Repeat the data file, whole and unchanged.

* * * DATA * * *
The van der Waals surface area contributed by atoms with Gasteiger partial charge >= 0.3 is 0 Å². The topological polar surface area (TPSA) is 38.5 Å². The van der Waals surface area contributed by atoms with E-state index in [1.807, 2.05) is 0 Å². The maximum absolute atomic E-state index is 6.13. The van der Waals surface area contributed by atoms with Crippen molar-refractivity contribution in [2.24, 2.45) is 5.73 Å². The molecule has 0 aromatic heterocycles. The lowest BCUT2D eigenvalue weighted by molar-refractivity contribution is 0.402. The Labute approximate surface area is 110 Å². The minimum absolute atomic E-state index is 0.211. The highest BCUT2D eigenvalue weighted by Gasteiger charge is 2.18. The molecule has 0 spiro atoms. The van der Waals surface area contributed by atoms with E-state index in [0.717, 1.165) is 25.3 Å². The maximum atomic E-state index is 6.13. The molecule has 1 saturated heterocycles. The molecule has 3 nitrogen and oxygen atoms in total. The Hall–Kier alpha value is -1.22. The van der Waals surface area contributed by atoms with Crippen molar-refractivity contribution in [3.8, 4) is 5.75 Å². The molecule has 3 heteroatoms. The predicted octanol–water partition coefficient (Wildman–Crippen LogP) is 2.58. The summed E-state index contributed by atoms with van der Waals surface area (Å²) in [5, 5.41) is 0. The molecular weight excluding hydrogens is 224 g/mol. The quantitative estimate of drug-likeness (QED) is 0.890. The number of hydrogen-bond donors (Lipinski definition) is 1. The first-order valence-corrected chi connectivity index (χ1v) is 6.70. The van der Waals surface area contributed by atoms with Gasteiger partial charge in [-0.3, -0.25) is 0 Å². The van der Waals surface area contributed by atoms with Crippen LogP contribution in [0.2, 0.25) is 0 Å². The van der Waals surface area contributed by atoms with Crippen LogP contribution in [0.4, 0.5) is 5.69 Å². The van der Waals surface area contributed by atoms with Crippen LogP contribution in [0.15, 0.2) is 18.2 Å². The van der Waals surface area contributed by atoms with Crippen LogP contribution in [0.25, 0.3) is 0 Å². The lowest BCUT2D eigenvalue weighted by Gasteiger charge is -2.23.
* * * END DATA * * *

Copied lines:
The van der Waals surface area contributed by atoms with Gasteiger partial charge >= 0.3 is 0 Å². The topological polar surface area (TPSA) is 38.5 Å². The van der Waals surface area contributed by atoms with E-state index in [1.807, 2.05) is 0 Å². The maximum absolute atomic E-state index is 6.13. The van der Waals surface area contributed by atoms with Crippen molar-refractivity contribution in [2.24, 2.45) is 5.73 Å². The molecule has 0 aromatic heterocycles. The lowest BCUT2D eigenvalue weighted by molar-refractivity contribution is 0.402. The Labute approximate surface area is 110 Å². The minimum absolute atomic E-state index is 0.211. The highest BCUT2D eigenvalue weighted by Gasteiger charge is 2.18. The molecule has 0 spiro atoms. The van der Waals surface area contributed by atoms with E-state index in [0.717, 1.165) is 25.3 Å². The maximum atomic E-state index is 6.13. The molecule has 1 saturated heterocycles. The molecule has 3 nitrogen and oxygen atoms in total. The Hall–Kier alpha value is -1.22. The van der Waals surface area contributed by atoms with Crippen molar-refractivity contribution in [3.8, 4) is 5.75 Å². The molecule has 3 heteroatoms. The predicted octanol–water partition coefficient (Wildman–Crippen LogP) is 2.58. The summed E-state index contributed by atoms with van der Waals surface area (Å²) in [5, 5.41) is 0. The molecular weight excluding hydrogens is 224 g/mol. The quantitative estimate of drug-likeness (QED) is 0.890. The number of hydrogen-bond donors (Lipinski definition) is 1. The first-order valence-corrected chi connectivity index (χ1v) is 6.70. The van der Waals surface area contributed by atoms with Gasteiger partial charge in [-0.3, -0.25) is 0 Å². The van der Waals surface area contributed by atoms with Crippen LogP contribution in [0.2, 0.25) is 0 Å². The van der Waals surface area contributed by atoms with Crippen LogP contribution in [0.4, 0.5) is 5.69 Å². The van der Waals surface area contributed by atoms with Crippen LogP contribution in [0.15, 0.2) is 18.2 Å². The van der Waals surface area contributed by atoms with Crippen LogP contribution in [0.25, 0.3) is 0 Å². The lowest BCUT2D eigenvalue weighted by Gasteiger charge is -2.23.